In practice, attorneys in Michigan refer to custody in terms of “physical” and “legal” custody; however, the law only defines “joint custody.” In the statute, joint custody is defined as an arrangement in which the court order specifies (a) That the child shall reside alternately for specific periods with each of the parents; and/or (b) That the parents shall share decision-making authority as to the important decisions affecting the welfare of the child. . Physical custody refers to the amount of parenting time each parent will have. Legal custody involves decision making regarding the major decisions in a child’s life, including the child’s education, medical treatment, and religious training. When the parents who share joint legal custody cannot agree on a major decision, the judge will ultimately make the decision.
Attorney Novar knows what it takes to prevail in a high conflict custody case. In Tsimhoni v. Tsimhoni (Oakland County), Attorney Novar worked closely with a team of attorneys who succeeded first in getting the judge to recuse herself, and then in getting the children returned to their mother’s care the court illegally removed the children from her care and custody. In Echols v. Kabza (Washtenaw County) Attorney Novar’s client was awarded sole legal custody after a lengthy trial that included the other party presenting testimony and evidence over approximately 14 trial dates.
When making a custody or parenting time decision, a court must make a finding on each of the best interest factors, which include:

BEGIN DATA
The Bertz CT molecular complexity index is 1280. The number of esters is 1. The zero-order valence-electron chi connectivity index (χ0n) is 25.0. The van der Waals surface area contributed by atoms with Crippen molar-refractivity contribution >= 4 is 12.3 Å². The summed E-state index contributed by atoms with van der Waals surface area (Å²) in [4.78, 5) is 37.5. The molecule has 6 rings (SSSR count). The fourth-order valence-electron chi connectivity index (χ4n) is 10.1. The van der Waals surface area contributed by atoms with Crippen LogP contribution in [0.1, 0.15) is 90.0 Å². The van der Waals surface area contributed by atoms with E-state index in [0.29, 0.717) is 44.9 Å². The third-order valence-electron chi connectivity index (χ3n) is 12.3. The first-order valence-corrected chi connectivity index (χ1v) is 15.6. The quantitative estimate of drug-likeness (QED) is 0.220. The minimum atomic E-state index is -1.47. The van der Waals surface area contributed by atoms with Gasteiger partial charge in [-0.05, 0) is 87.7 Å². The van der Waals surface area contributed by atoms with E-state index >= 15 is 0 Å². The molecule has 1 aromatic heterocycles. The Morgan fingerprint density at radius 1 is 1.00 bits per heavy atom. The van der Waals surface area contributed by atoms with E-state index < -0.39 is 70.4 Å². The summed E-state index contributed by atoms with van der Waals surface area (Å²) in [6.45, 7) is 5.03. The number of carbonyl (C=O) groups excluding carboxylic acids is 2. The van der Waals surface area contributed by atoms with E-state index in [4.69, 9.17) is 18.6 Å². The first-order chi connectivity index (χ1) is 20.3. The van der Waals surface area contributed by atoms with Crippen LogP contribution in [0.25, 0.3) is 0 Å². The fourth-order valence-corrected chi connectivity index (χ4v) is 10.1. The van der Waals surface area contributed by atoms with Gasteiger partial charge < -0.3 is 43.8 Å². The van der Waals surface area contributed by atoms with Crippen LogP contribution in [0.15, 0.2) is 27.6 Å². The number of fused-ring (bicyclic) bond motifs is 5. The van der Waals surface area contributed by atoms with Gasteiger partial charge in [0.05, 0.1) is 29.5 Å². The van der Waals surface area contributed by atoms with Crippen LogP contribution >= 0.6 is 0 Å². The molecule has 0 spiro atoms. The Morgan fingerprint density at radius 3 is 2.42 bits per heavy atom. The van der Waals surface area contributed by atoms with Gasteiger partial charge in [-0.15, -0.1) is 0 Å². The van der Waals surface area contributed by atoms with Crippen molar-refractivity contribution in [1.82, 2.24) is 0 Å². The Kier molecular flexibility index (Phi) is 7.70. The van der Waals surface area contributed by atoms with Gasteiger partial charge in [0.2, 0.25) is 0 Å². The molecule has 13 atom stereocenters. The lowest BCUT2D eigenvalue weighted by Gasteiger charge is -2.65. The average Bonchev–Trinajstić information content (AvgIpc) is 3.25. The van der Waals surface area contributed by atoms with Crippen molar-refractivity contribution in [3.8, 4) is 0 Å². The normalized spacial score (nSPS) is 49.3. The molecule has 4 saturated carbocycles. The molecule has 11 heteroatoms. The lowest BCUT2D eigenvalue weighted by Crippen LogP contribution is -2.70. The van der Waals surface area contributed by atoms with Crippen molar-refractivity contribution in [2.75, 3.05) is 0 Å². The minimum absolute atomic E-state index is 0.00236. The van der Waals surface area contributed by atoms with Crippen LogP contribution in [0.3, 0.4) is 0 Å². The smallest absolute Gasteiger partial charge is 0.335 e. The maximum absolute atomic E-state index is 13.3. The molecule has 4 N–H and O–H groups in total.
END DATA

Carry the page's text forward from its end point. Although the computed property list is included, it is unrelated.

- the love, affection, and other emotional ties existing between each parent and the child;
- each parent's ability and willingness to give the child love, affection, and guidance, and to continue the education and raising of the child in religion or creed (if any);
- the ability and willingness of each parent to provide the child with food, clothing, medical care, and other material needs;
- how long the child has lived in a stable, satisfactory environment and the desirability of maintaining continuity;
- the permanence of the family unit of the existing or proposed custodial home or homes;
- each parent's moral fitness;
- the parent's and the child's mental and physical health;
- the child's home, school, and community record;
- the child's reasonable preference;
- each parent's willingness and ability to facilitate and encourage a close and continuing relationship between the child and the other parent or the child and the parents;
- domestic violence, regardless of whether the violence was directed against or witnessed by the child; and
- any other factor the court deems relevant to the child custody dispute.
Practice areas we serve in Family Law
- Alimony / Spousal Support
- Child Custody & Parenting Time
- Property Division
- UCCJEA (Interstate Custody Jurisdiction)
Our Client Stories